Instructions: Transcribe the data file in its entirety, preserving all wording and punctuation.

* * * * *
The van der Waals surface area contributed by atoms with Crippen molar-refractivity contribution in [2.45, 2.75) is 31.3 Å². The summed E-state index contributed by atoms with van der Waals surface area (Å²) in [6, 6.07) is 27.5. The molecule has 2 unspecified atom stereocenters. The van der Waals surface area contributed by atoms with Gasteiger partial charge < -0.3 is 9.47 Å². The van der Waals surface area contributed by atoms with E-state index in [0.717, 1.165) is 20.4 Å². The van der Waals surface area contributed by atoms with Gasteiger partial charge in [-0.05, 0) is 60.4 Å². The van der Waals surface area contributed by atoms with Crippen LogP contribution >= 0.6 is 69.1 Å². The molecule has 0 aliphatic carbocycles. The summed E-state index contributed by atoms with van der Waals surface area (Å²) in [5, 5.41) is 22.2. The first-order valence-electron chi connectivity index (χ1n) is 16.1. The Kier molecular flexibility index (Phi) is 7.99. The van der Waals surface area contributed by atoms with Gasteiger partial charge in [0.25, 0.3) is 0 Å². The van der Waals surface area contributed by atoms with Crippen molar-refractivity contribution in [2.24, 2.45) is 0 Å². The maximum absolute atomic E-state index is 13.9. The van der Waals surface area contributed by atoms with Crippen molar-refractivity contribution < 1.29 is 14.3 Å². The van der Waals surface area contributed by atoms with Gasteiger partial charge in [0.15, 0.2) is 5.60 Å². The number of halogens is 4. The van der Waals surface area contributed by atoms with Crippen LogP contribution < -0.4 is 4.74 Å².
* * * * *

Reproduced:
The van der Waals surface area contributed by atoms with Crippen molar-refractivity contribution in [2.45, 2.75) is 31.3 Å². The summed E-state index contributed by atoms with van der Waals surface area (Å²) in [6, 6.07) is 27.5. The molecule has 2 unspecified atom stereocenters. The van der Waals surface area contributed by atoms with Gasteiger partial charge < -0.3 is 9.47 Å². The van der Waals surface area contributed by atoms with E-state index in [0.717, 1.165) is 20.4 Å². The van der Waals surface area contributed by atoms with Gasteiger partial charge in [-0.05, 0) is 60.4 Å². The van der Waals surface area contributed by atoms with Crippen LogP contribution >= 0.6 is 69.1 Å². The molecule has 0 aliphatic carbocycles. The summed E-state index contributed by atoms with van der Waals surface area (Å²) in [5, 5.41) is 22.2. The first-order valence-electron chi connectivity index (χ1n) is 16.1. The Kier molecular flexibility index (Phi) is 7.99. The van der Waals surface area contributed by atoms with Gasteiger partial charge in [0.25, 0.3) is 0 Å². The van der Waals surface area contributed by atoms with Crippen molar-refractivity contribution in [2.24, 2.45) is 0 Å². The maximum absolute atomic E-state index is 13.9. The van der Waals surface area contributed by atoms with Crippen molar-refractivity contribution < 1.29 is 14.3 Å². The van der Waals surface area contributed by atoms with Gasteiger partial charge in [0.15, 0.2) is 5.60 Å². The number of halogens is 4. The van der Waals surface area contributed by atoms with Crippen LogP contribution < -0.4 is 4.74 Å².